Money management tips for disabled freelancers
But while being your own boss can be incredibly liberating and a great way of taking your life and career into your own hands, it also increases your financial responsibilities. You’ve gotta get really good, really quickly when it comes to managing your time and meeting your commitments to clients while hustling for new ones. Plus, you’re in charge of money management. When you have a disability, money becomes a 7 layer dip of confusion and stress. Issues with healthcare cost, insurance and how much you’re able to actually commit to can muddy the waters but there are still opportunities for great success.
My little blog is just my side project, but I do hope that one day it might grow to be more! Here are some tips I’ve learned over the last year to help you manage your finances a little better.
Get your monthly outgoings under control
All freelancers have to deal with the problem of sporadic income. One month can bring two or three lucrative paydays while the next may bring none at all. Budgeting becomes all the more important. If you’re trying to dodge the disability debt spiral your monthly outgoings need to be kept manageable.
This may be easier said than done if you have loan or credit card repayments from multiple sources at different interest rates to keep track of. Look into things like best debt consolidation loans to see if that’d be a good solution for you. It could improve your credit score, so long as you can keep up with your payments, which can definitely help you in the long wrong when it comes to purchasing new software or equipment to use for your work. You could also see if you can meet with someone once or twice to help you come up with a good plan for your finances. If you don’t know what you’re doing, find someone who does!
When you’re disabled, you tend to have a lot of expenses that a lot of abled people never have to think about. Things like medicine, appointments, wheelchair repairs, etc can be really hard to save for without insurance. It’s also just hard to find work in general because of ableist snap judgments. All this to say, believe me, I know how hard it can be to limit your spending.
Try to prioritize while you can and find free things to do in your area. Pay attention to the random things you’ll spend money on. If you can look at your bank statement and not have any idea what a charge is, you can probably cut that expense out next month.
Figure out your taxes and remember your deductions
Taxes are different when you’re self employed and working as a freelancer. I’m going to be super honest here: I’ve never even had to file taxes yet. I didn’t earn enough last year, but I did start earning some money so I’ve been starting to look into it so I can be ready when I have to file next year. You should definitely do the same! You have to keep track of your income but also your expenses because from my understanding, they’re going to look at your profits rather than just your income.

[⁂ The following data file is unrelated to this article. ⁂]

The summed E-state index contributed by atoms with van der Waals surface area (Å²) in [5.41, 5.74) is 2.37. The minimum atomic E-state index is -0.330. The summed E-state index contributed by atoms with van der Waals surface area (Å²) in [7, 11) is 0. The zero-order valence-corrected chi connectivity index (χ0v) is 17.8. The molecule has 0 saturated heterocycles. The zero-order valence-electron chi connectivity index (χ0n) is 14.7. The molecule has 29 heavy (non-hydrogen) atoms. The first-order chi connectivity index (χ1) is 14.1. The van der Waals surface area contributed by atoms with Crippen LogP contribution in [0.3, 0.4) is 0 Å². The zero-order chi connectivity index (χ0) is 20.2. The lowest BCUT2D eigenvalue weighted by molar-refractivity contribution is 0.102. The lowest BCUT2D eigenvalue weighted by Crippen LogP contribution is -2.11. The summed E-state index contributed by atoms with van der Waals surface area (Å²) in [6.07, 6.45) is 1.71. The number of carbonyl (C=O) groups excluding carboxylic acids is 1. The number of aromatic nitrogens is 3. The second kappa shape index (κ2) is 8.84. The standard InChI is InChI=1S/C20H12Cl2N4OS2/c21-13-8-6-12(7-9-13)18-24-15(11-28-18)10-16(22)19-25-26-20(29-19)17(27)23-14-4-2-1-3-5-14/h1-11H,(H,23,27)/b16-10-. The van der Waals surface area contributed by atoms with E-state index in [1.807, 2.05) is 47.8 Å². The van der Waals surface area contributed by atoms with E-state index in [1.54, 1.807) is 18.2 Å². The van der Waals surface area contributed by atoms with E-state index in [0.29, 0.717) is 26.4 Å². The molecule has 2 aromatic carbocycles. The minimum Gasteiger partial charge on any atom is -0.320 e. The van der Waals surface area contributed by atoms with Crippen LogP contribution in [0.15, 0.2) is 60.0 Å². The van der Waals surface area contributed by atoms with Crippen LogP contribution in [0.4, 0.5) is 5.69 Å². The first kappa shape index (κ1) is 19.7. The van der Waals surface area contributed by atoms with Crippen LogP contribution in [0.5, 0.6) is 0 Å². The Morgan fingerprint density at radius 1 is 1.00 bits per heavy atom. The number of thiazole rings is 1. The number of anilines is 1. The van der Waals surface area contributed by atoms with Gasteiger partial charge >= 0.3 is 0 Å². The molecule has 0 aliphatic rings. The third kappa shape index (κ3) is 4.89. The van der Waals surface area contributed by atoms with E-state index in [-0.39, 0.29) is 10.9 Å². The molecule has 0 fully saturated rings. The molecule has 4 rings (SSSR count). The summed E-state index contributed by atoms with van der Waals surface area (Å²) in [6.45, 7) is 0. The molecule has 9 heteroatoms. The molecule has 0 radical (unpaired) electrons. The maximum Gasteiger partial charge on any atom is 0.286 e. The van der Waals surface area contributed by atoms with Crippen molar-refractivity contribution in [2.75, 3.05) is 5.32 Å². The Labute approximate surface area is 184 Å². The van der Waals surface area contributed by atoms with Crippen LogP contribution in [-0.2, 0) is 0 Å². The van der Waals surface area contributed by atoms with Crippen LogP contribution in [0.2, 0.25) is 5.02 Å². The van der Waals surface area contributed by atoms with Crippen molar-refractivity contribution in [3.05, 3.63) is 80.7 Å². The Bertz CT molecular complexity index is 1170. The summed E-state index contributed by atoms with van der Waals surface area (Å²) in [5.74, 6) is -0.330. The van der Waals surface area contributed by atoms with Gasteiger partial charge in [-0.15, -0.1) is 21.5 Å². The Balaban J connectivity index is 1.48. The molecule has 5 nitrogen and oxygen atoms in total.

I’m by no means the person you should be turning to for tax questions, but I’m happy to talk about the process as I figure it out for the first time! I know that taxes are something that we all prefer to leave out of sight out of mind because they’re confusing and terrible, but you need to take the time to figure them out. This is especially important for disabled freelancers since your health insurance may place restrictions on how much you can earn so you need to ensure that your needs are met.
Be realistic in what you commit to
Writing a blog is so much more work than people tend to think it is. It can take agonizingly long before you ever start making money off it, so it’s super tempting to say yes to any and all projects that may come your way. The same goes for any kind of freelancer. You want to get your name out and start making a profit, so turning anything down feels like a sin.
You wind you saying yes to deadlines and demands you’re unsure about simply because you don’t want the client to have second thoughts about them. Here’s the thing, though. Being honest and coming to a compromise or tweaking a schedule so you can turn in a great end result is a much better option than biting off more than you can chew and disappointing a client.
Having a disability may mean you have to work alongside factors that are completely outside of your control. Things like doctors appointments, physical therapy, procedures, or simply days where you’re in too much pain or discomfort to work. This isn’t to say you can’t be as successful as your abled peers, just that it’s necessary to be realistic with your obligations and workload. You shouldn’t be consistently killing yourself to be able to turn in a project on time.
I’m still figuring all of this out for myself, so I hope you’re all stoked to learn with me!
*This is a collaborative post and may contain affiliate links*